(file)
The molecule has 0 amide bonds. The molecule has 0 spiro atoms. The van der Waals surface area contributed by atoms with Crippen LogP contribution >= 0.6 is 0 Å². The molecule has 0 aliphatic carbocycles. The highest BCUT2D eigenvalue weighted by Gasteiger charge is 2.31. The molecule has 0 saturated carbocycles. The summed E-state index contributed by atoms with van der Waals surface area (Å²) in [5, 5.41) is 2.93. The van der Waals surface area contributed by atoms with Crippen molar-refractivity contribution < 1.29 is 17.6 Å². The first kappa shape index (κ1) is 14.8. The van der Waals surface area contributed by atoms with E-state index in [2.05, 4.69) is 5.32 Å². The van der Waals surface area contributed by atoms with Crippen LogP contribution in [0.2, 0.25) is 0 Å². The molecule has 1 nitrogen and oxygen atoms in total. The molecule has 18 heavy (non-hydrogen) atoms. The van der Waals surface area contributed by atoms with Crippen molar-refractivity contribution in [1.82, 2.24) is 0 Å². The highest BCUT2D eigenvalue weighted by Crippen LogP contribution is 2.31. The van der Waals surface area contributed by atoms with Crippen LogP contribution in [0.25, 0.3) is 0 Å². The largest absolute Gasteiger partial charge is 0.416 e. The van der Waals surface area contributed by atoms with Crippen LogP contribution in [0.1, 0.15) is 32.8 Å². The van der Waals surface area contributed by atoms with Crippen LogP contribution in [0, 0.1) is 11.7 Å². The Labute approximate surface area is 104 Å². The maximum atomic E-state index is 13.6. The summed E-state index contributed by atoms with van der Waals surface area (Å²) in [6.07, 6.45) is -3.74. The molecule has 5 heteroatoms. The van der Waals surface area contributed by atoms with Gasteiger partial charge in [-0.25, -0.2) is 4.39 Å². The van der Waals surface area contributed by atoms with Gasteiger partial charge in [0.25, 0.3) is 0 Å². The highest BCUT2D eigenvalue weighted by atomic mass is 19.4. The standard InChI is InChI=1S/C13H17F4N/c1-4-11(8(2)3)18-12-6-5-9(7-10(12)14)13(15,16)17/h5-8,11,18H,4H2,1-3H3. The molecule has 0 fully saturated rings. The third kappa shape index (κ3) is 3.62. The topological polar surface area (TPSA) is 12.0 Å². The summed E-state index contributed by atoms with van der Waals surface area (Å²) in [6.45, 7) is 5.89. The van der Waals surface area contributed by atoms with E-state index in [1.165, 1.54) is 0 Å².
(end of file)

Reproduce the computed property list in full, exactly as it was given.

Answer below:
The molecule has 0 amide bonds. The molecule has 0 spiro atoms. The van der Waals surface area contributed by atoms with Crippen LogP contribution >= 0.6 is 0 Å². The molecule has 0 aliphatic carbocycles. The highest BCUT2D eigenvalue weighted by Gasteiger charge is 2.31. The molecule has 0 saturated carbocycles. The summed E-state index contributed by atoms with van der Waals surface area (Å²) in [5, 5.41) is 2.93. The van der Waals surface area contributed by atoms with Crippen molar-refractivity contribution < 1.29 is 17.6 Å². The first kappa shape index (κ1) is 14.8. The van der Waals surface area contributed by atoms with E-state index in [2.05, 4.69) is 5.32 Å². The van der Waals surface area contributed by atoms with Crippen LogP contribution in [0.2, 0.25) is 0 Å². The molecule has 1 nitrogen and oxygen atoms in total. The molecule has 18 heavy (non-hydrogen) atoms. The van der Waals surface area contributed by atoms with Crippen molar-refractivity contribution in [1.82, 2.24) is 0 Å². The highest BCUT2D eigenvalue weighted by Crippen LogP contribution is 2.31. The van der Waals surface area contributed by atoms with Crippen LogP contribution in [0.25, 0.3) is 0 Å². The largest absolute Gasteiger partial charge is 0.416 e. The van der Waals surface area contributed by atoms with Crippen LogP contribution in [0.1, 0.15) is 32.8 Å². The van der Waals surface area contributed by atoms with Crippen LogP contribution in [0, 0.1) is 11.7 Å². The Labute approximate surface area is 104 Å². The maximum atomic E-state index is 13.6. The summed E-state index contributed by atoms with van der Waals surface area (Å²) in [6.07, 6.45) is -3.74. The molecule has 5 heteroatoms. The van der Waals surface area contributed by atoms with Gasteiger partial charge in [-0.25, -0.2) is 4.39 Å². The van der Waals surface area contributed by atoms with Gasteiger partial charge in [0.25, 0.3) is 0 Å². The highest BCUT2D eigenvalue weighted by atomic mass is 19.4. The standard InChI is InChI=1S/C13H17F4N/c1-4-11(8(2)3)18-12-6-5-9(7-10(12)14)13(15,16)17/h5-8,11,18H,4H2,1-3H3. The molecule has 0 fully saturated rings. The third kappa shape index (κ3) is 3.62. The topological polar surface area (TPSA) is 12.0 Å². The summed E-state index contributed by atoms with van der Waals surface area (Å²) in [6.45, 7) is 5.89. The van der Waals surface area contributed by atoms with E-state index in [1.165, 1.54) is 0 Å².